December 5, 2006

The Iraq Study Group Report: Plutocratic Damage Control

I'm not alone in feeling that the very need for the Iraq Study Group (ISG) exposes a flaw in our democracy. This need exposes the incapacity of Congress to exercise its oversight role. This incapacity is due, in part, to the Congress running in fear of the superficial corporate media, which can ruin a political career with a single ill-founded feeding frenzy.

The need for an ISG also exposes great weakness of Bush's Executive Branch, which suffers greatly from group think. Watching the ISG process feels like watching the "grown-ups" step in and clean up after the adolecents have been given a chance and have failed. More than that, it feels like the grown-ups are trying to talk down a suicidal teen who is standing on the brink.

Because George Bush and his cadre hold power, the ISG grown-ups are forced to negotiate with his administration. These negotiations are in addition to the international negotiations, and an implicit negotiation with the general public. A key principle of any negotiation is that all sides must "save face." The ISG report is, in great degree, a face-saving framework (withdrawl with honor). There are a lot of faces in the US that need to be saved, including some in the Democratic Party.

Iraq war oponents, like myself and others who saw through the false claims of "weapons of mass destruction," are critical of the ISG report. We read lines like one in the "Politics" section, "Iraq is a sovereign state...," as more face-saving fluff. We know the US is occupying Iraq, even if the story line says otherwise; we can read Brzezinski.

I appreciate the delicacy of the Baker-Bush negotiations. Perhaps we need to save Bush's face, as a practical matter, while extricating him from his historic mess. However, we cannot allow Bush's actions to be swept under the rug. We, the opponents of the Iraq war, are part of the negotiation. We want Bush and his conspirators to be punished for what they have done. Some might view the harsh Baker-Hamilton "Assessment" section of the report as part of that punishment; the embarassment of having Daddy's people come in and clean up his son's mess is noted. But we ultimately want George W. Bush and his conspirators formally investigated for crimes against peace. This is necessary as a lesson for future presidents that the public will not accept such behavior.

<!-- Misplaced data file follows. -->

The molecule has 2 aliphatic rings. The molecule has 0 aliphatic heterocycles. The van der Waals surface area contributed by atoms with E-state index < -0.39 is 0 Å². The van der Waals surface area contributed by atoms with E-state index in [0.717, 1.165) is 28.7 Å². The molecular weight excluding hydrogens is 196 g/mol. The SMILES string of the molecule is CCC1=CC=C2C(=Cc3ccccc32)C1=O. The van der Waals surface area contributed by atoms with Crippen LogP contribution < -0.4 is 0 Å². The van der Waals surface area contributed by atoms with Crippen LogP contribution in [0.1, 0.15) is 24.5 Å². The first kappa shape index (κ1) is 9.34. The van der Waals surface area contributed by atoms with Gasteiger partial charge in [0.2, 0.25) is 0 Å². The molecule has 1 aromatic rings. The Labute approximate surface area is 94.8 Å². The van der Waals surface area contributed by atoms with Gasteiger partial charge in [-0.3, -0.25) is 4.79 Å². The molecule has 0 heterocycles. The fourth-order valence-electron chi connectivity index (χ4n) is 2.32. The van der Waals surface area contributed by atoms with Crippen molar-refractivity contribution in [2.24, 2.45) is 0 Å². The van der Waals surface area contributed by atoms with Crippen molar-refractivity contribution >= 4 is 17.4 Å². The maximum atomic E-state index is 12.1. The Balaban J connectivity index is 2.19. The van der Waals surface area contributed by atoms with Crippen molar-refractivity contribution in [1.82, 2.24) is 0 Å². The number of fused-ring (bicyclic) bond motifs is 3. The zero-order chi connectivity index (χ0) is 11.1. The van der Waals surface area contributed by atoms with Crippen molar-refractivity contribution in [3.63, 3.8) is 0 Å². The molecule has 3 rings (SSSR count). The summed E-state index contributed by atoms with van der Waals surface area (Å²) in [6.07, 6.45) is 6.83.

Bush continues to say the mission will not change, we must "win" the war. This is part of the face-saving dance we are watching. It's also part of another negotiation taking place; this is the unstated negotiation between the plutocrats (political elite) and the general public. It's as if George Bush is playing the bad cop for the plutocrats, and the ISG is playing the good cop for the plutocrats. The general public is not of one mind, but to the plutocrats we are the unwashed masses that they need to divide and conquer. Baker-Hamilton's rare honesty of the "Assessment" section works toward this end by striving to appease some of the public. I'm duely divided from anyone who is appeased by this "refreshing honesty;" I expect this level of honesty in public discourse as a routine matter.

The ISG report also perpetuates an attitued of "blame the victim." Both Democrats and Republicans are guilty of this when they say the Iraqis must solve their own problems. When I hear this I'm reminded of a quote by the chief American prosecutor during the Nuremberg trials, Robert H. Jackson. He said,